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The Swedish Security Service Releases Info on a Numbers Station

January 24th, 2015 11:10 am

The Säkerhetspolisen (Swedish Security Service) has released new info from their archives on their involvement with numbers stations.  This is another rare instance of a government agency confirming their use of them.  The Counter Intellegence section of their site published a recording of the numbers station identified as S10 – The Czech Lady.

The page is currently available in Swedish only, but some translation reveals the main details of its use.
“Listen to a Secret Telegram”

The message itself was sent by Czechoslovakia and the intended recipient was a Swedish spy, however the person who received it was from the Swedish Security Service.  The intercepted message can be heard below.

A 28 group message being read live by a female operator, recording from the Säkerhetspolisen article.

Transcription of the 28 Group Message:

082 555 13 28
Rovná se “=”
79881 89658 51830 97228 18753 51700 07593 62190 62988 71057 42563 71887 50598 24260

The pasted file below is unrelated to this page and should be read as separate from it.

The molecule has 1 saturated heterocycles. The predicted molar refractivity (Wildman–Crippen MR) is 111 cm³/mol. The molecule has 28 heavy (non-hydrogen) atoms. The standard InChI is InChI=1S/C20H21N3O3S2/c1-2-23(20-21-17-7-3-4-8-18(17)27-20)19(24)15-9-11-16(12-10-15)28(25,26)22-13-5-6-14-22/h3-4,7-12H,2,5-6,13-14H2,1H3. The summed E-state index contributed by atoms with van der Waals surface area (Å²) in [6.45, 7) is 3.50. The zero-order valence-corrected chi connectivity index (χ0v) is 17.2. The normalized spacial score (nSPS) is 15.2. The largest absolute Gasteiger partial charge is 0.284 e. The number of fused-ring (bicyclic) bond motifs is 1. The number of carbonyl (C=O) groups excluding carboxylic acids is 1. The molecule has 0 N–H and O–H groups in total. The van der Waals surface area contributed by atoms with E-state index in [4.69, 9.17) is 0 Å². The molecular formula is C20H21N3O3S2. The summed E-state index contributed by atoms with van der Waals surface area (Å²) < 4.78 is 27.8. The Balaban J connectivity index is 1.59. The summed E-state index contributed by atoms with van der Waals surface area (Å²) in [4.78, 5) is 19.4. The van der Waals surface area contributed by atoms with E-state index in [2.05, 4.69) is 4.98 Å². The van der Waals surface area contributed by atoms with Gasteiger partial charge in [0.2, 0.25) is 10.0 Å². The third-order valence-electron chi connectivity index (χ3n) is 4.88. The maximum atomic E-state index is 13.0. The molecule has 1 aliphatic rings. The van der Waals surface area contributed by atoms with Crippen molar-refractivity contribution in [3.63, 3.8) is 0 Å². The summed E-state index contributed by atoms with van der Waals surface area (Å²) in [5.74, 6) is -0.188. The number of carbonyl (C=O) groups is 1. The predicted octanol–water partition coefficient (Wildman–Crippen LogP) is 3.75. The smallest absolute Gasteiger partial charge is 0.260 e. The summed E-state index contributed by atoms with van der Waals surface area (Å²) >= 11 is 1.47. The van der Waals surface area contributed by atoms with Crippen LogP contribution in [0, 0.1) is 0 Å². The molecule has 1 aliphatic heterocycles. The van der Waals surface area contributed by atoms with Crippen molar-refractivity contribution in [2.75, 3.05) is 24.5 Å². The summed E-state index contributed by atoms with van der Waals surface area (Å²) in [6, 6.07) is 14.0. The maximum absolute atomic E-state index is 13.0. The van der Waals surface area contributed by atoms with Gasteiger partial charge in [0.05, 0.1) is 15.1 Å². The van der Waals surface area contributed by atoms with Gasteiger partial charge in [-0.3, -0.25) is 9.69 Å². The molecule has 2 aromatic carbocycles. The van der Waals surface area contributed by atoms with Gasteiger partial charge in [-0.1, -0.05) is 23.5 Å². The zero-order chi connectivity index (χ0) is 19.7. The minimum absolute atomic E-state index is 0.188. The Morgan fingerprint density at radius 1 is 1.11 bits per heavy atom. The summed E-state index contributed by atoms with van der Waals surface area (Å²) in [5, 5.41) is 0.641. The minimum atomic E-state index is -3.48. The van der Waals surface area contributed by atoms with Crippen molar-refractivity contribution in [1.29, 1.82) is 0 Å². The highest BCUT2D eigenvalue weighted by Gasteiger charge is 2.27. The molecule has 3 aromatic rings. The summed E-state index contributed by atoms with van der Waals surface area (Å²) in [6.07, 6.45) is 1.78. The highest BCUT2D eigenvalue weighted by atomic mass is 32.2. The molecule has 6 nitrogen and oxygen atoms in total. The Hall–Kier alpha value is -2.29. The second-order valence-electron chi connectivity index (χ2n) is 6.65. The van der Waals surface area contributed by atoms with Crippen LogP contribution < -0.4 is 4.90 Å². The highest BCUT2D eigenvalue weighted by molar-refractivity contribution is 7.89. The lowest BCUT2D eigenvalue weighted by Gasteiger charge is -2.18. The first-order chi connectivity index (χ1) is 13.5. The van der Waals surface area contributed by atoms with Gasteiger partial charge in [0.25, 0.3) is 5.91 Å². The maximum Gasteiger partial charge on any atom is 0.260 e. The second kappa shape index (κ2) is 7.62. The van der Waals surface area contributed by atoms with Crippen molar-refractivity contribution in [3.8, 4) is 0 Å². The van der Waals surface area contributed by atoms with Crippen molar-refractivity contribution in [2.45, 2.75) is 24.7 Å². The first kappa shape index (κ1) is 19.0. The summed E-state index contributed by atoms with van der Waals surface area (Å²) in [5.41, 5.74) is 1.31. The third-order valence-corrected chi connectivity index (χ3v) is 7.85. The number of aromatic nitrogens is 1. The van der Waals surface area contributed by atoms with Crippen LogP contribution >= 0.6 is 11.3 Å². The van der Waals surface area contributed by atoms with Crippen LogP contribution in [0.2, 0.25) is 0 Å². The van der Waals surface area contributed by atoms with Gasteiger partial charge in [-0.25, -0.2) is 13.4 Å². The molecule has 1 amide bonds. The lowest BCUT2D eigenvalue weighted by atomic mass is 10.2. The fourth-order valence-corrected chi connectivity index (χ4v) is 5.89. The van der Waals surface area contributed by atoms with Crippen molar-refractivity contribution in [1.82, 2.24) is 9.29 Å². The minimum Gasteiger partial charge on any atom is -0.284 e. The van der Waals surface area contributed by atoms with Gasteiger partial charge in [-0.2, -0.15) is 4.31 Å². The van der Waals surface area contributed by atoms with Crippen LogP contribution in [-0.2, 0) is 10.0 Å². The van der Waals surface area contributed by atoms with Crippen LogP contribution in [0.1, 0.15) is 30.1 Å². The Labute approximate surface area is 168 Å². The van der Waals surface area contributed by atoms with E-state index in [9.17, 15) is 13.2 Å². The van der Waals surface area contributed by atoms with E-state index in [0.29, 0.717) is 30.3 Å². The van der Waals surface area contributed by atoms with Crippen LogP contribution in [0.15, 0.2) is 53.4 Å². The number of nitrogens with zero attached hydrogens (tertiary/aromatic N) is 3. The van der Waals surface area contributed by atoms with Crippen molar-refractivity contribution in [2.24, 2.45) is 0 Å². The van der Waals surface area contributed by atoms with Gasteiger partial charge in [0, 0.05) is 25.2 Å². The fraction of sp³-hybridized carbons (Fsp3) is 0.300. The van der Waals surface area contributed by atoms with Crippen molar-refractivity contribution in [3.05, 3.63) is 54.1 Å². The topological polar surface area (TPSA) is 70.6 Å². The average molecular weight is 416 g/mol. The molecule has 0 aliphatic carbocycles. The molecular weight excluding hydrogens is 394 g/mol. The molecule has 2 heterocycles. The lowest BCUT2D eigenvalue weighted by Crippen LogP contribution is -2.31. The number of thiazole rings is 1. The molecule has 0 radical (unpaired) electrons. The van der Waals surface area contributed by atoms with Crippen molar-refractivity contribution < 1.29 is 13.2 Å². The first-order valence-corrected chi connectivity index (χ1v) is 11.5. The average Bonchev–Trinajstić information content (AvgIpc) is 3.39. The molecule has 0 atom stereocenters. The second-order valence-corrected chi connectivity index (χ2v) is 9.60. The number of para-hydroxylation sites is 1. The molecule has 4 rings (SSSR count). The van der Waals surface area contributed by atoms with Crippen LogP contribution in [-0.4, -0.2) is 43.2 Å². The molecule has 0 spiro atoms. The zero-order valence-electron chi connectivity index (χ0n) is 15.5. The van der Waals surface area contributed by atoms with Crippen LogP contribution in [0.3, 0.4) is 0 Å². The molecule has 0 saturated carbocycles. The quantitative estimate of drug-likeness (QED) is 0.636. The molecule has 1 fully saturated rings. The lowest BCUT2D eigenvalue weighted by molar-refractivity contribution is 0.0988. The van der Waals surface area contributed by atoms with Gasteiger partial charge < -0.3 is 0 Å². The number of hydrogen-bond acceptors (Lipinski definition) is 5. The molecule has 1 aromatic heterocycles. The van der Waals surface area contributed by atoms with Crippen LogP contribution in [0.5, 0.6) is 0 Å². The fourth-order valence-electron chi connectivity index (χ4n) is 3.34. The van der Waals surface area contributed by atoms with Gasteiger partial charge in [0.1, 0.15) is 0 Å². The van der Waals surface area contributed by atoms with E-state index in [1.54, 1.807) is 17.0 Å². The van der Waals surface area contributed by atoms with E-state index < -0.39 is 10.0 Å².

09139 68207 63829 23873 03869 66958 26397 00959 67876 10668 59109 45599 43801 43731
Rovná se “=”
13 28 000


Translated Details from the Article


– The telegram was one of many that the Czechoslovak intelligence service, on behalf of the Soviet Union, sent between 1982 and 1986, to what they thought was a Swedish spy. In fact, we in the Swedish Security Service were at the other end.

– We got in touch with them thanks to a Swedish soldier during a private trip to Czechoslovakia who was recruited as a spy by their intelligence. Their aim with spies in Sweden was to gain an alarm clock that could warn about the war that was about to break out between NATO and the Warsaw Pact.

– When the Swedish military came home to Sweden he told his boss on defense what he’s been through, and together they went to us at the security services. We asked if he wanted to help identify the Eastern Bloc intelligence services. He said yes and then was trained to be a good spy. We worked together for several years and thanks to him we got an overall picture of how the Eastern Bloc intelligence agencies worked.


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